Last month, Times Internet participated in a follow-on investment of its portfolio company music streaming service Gaana, which raised $115 million (Rs 748 crore) in a round led by Chinese Internet conglomerate Tencent Holdings Ltd.
Differentiating between the two firms, Brett said, “I think Gaana and Inmusik are positioned differently. Inmusik is a community service. We are decentralised in the sense that the community’s involvement in the curation of content is rewarded. Gaana is hugely funded and I don’t think they see us as a challenge. We need to make our mark on the industry and show that we are making some credible noises, and then there could be very reasonable grounds for partnerships. I’m sure at some point, there is going to be a conversation on the lines of how do we integrate services, can we fully integrate the services and rebuild a community into Gaana. It could be easily 12 or 24 months before we get into those conversations.”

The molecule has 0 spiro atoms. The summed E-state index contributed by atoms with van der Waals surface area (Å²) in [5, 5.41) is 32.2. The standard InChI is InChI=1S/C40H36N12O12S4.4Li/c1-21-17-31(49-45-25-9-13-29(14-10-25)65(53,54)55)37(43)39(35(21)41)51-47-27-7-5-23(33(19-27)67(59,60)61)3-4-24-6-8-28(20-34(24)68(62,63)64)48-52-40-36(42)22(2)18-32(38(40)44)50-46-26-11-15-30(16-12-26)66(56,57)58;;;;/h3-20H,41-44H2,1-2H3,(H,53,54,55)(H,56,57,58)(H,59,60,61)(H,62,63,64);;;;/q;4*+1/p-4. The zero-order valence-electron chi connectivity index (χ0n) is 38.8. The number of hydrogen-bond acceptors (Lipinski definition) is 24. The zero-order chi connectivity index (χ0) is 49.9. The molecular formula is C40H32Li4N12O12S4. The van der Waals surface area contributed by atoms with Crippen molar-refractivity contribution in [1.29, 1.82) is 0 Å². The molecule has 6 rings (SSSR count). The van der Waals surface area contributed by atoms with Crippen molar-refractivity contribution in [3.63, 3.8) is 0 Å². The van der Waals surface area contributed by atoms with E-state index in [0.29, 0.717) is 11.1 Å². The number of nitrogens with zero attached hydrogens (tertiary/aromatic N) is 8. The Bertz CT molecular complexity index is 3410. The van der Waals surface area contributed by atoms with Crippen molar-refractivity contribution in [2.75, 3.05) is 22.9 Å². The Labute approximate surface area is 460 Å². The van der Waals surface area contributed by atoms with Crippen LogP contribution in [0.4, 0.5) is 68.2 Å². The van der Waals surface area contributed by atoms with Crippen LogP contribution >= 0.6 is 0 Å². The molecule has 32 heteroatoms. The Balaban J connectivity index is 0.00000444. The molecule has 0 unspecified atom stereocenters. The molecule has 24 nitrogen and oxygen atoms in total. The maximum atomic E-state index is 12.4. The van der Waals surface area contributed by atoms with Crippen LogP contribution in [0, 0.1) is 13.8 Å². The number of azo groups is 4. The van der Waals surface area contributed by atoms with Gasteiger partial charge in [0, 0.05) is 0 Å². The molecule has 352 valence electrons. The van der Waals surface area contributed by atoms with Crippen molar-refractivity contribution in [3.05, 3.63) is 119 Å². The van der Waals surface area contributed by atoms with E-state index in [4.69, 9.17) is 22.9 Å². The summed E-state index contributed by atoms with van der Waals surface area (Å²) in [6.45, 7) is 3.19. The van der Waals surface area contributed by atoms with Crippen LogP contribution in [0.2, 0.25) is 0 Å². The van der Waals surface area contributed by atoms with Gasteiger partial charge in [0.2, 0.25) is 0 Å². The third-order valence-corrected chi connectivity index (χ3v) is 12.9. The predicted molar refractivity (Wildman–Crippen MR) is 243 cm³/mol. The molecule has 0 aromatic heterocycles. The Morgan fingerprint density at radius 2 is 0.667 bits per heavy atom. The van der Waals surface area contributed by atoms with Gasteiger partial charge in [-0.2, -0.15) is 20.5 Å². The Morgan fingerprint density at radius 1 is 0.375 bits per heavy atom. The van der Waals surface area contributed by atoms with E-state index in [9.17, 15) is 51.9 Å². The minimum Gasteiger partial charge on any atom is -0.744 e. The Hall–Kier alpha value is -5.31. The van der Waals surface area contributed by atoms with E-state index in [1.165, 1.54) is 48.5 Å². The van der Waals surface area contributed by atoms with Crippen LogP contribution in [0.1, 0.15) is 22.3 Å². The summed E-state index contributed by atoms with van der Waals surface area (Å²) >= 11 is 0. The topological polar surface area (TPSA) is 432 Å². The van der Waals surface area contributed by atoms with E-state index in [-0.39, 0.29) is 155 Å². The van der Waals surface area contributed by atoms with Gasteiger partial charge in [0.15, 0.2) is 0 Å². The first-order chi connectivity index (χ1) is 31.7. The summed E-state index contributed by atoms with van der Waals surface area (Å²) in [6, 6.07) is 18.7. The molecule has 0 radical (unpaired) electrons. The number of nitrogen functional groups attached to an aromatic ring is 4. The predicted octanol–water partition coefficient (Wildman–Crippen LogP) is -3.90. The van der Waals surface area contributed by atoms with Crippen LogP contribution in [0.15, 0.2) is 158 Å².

The music streaming space in India has seen a flurry of activity over the past two months. On the day Gaana raised funds, in late February, e-commerce giant Amazon launched its flagship music streaming service in India. Last week, billionaire Mukesh Ambani-led Reliance Industries Ltd announced that it would merge its music streaming service JioMusic with rival Saavn.
Nearly a dozen players, including a handful of other homegrown offerings, such as Hungama, Wynk, Raaga and BookMyShow’s Jukebox, and a few other international players such as Google Play Music and Apple Music, are striving to establish an early leadership position in the Indian digital music streaming market, which is still a long way from being economically viable. Swedish music streaming service Spotify, which is set to go public in the US, has also announced plans to launch in India.